Prince’s sudden death earlier this year left the world stunned. The legal world was shocked. Why? Because Prince died without a will. Collectively, the legal community said- How could this be? A man of his wealth and estate must have had an army of capable attorneys, but yet failed to plan for the inevitable. While this is shocking considering Prince’s wealth, it is not uncommon to die without a will, for obvious reasons. In order to create a will, you must be able to sit and contemplate- at length, your own death and make a plan for your loved ones to move on. These are incredibly weighty considerations.
As lawyers, we find ourselves often working in the most uncomfortable spaces of people’s lives. It is not often that you are meeting with us under circumstances that are happy. When it comes to estate planning, this may be an (ahem) grave understatement. The upside to all of this is that we are very comfortable in this space and we are skilled at making it a positive experience for you.
For starters, we use the term “estate planning” because it’s more comprehensive than “will-writing”, and let’s be honest, it’s also much friendlier. In all seriousness, estate planning is an apropos term because it’s an opportunity for you to plan how your tangible legacy will be administered among your loved ones. You have earned that estate and have also earned the right to determine how it is to be used and distributed, even in your absence.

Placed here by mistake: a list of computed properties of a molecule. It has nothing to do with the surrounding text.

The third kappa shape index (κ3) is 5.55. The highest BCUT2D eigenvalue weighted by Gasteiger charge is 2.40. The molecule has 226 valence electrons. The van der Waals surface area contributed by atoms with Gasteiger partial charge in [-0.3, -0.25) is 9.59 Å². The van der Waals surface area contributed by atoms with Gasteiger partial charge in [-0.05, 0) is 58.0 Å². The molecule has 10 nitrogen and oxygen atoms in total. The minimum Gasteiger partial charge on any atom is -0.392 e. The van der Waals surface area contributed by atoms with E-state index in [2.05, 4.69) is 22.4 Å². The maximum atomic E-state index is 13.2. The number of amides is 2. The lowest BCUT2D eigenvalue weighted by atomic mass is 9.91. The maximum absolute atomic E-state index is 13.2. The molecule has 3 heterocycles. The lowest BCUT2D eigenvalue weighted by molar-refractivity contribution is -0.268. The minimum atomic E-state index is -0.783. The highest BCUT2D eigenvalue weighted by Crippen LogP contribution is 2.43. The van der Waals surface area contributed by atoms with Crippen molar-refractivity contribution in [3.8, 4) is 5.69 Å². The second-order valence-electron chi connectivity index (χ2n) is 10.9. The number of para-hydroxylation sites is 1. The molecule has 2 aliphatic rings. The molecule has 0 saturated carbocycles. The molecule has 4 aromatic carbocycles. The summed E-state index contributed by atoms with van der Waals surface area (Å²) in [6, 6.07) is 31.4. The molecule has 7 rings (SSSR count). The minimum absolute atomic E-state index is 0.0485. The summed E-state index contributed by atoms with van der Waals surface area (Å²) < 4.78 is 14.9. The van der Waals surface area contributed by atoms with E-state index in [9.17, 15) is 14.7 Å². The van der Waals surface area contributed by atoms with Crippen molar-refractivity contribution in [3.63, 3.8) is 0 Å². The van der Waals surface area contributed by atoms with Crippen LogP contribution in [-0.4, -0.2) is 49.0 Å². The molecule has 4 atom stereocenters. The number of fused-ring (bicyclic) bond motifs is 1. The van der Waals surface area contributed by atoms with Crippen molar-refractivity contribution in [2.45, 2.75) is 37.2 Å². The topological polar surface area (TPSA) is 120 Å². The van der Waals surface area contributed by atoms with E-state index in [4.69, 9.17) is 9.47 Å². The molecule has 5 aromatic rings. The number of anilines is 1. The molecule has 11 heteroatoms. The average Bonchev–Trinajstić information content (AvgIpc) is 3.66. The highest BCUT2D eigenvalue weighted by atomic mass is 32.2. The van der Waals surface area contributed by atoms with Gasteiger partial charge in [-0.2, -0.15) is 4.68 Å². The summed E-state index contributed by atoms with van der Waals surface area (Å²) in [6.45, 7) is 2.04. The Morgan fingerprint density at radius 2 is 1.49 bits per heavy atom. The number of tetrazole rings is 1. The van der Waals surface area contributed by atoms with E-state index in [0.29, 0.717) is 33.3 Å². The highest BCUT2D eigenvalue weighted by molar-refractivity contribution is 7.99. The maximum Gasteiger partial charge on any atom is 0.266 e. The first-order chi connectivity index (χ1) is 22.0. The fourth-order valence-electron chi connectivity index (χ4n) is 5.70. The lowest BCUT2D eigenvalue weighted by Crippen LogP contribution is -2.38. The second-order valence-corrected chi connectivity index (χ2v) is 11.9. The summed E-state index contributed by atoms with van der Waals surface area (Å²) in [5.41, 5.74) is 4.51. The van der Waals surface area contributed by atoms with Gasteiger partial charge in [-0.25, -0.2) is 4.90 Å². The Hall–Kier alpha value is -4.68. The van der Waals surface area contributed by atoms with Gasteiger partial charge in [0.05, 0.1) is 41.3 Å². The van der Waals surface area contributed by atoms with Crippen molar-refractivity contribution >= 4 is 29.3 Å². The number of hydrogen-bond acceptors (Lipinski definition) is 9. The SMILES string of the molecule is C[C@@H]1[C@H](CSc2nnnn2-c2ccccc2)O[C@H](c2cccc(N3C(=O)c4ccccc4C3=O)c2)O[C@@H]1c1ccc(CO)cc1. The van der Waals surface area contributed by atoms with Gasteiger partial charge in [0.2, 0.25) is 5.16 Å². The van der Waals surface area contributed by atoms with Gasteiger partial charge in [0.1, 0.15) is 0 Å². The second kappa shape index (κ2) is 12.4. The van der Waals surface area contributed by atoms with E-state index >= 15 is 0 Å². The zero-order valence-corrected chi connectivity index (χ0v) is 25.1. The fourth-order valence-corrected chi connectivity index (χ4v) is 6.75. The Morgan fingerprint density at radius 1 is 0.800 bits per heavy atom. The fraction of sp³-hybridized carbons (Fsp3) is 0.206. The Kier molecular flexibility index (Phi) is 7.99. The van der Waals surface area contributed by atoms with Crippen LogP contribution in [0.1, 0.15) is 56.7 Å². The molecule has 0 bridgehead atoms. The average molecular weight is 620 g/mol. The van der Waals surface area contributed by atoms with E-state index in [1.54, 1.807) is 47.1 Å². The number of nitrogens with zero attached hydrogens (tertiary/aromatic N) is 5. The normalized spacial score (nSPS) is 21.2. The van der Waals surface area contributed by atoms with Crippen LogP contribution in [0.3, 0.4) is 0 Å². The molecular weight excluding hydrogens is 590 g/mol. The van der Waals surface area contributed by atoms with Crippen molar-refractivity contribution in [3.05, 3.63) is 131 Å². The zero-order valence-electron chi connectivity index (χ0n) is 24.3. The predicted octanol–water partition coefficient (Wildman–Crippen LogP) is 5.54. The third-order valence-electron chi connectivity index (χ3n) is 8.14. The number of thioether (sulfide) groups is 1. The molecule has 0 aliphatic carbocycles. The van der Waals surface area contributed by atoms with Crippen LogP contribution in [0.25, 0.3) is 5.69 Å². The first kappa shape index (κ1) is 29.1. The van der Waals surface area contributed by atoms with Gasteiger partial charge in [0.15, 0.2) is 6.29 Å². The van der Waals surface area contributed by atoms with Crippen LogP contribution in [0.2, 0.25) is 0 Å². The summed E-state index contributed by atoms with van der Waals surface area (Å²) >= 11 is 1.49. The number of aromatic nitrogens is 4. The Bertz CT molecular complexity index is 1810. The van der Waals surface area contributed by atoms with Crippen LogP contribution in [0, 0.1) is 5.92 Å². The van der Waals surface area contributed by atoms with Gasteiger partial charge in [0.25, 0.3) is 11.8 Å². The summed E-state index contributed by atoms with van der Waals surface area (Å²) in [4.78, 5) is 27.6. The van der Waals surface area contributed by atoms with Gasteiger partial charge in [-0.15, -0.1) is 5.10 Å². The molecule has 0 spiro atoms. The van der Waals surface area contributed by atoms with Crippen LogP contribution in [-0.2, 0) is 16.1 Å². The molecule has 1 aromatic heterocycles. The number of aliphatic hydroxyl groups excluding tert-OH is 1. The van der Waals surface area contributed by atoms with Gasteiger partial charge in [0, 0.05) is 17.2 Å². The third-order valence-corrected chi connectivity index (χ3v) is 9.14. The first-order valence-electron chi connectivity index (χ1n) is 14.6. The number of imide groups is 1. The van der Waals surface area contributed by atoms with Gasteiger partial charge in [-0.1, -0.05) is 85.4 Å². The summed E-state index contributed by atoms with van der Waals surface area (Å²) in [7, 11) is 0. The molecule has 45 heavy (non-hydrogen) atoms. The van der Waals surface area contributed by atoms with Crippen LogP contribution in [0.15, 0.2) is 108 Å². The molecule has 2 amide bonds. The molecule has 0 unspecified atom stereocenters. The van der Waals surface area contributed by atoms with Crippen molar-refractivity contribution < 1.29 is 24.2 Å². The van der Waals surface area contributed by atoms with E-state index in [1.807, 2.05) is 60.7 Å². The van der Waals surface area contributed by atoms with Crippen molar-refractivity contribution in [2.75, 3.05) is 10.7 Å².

If you die without a will, you will be considered “intestate.” Since this is a common occurrence, your death will trigger an onslaught of default laws to distribute your wealth after your death (“intestacy”). Your estate will be divided up systematically according to the laws of your state, usually going to blood relatives or current spouse. But what if you want to cut off that ungrateful man-child living in your basement? Well… you have only one option: Make a will.
Spare your loved ones.
Dying intestate not only disrupts any plan you may have had for your loved ones, but it may end up being costly and time-consuming for people who are grieving. As with most legal proceedings, the process may takes years to sort out.
The good news is that, unlike death, intestacy is entirely preventable. Just make a will. The process requires formality and some statutory elements, which is why it’s incredibly important to have your will drawn up by a reputable, experienced attorney.
You may have learned from movies that if you write on a napkin and stash it away till your death, you’ve made a will. You may also think that if you’ve destroyed a previous will, your estate is no longer bound by it. Here’s a special lawyer insider note: the movies are often wrong. Writing a secret document may not satisfy your state’s requirements for a valid will. Tearing up a copy of your will (or any contract for that matter) often does nothing to negate that document. Good luck watching movies ever again. Welcome to our world.
As skilled attorneys, we will be able to collect information from you and discern your wishes to help you have a comprehensive plan for your estate. We will also safeguard the original document in the event of your death, so there are no worries if you are a little scatterbrained.
Everyone knows they are going to die. The smart ones make a plan for it.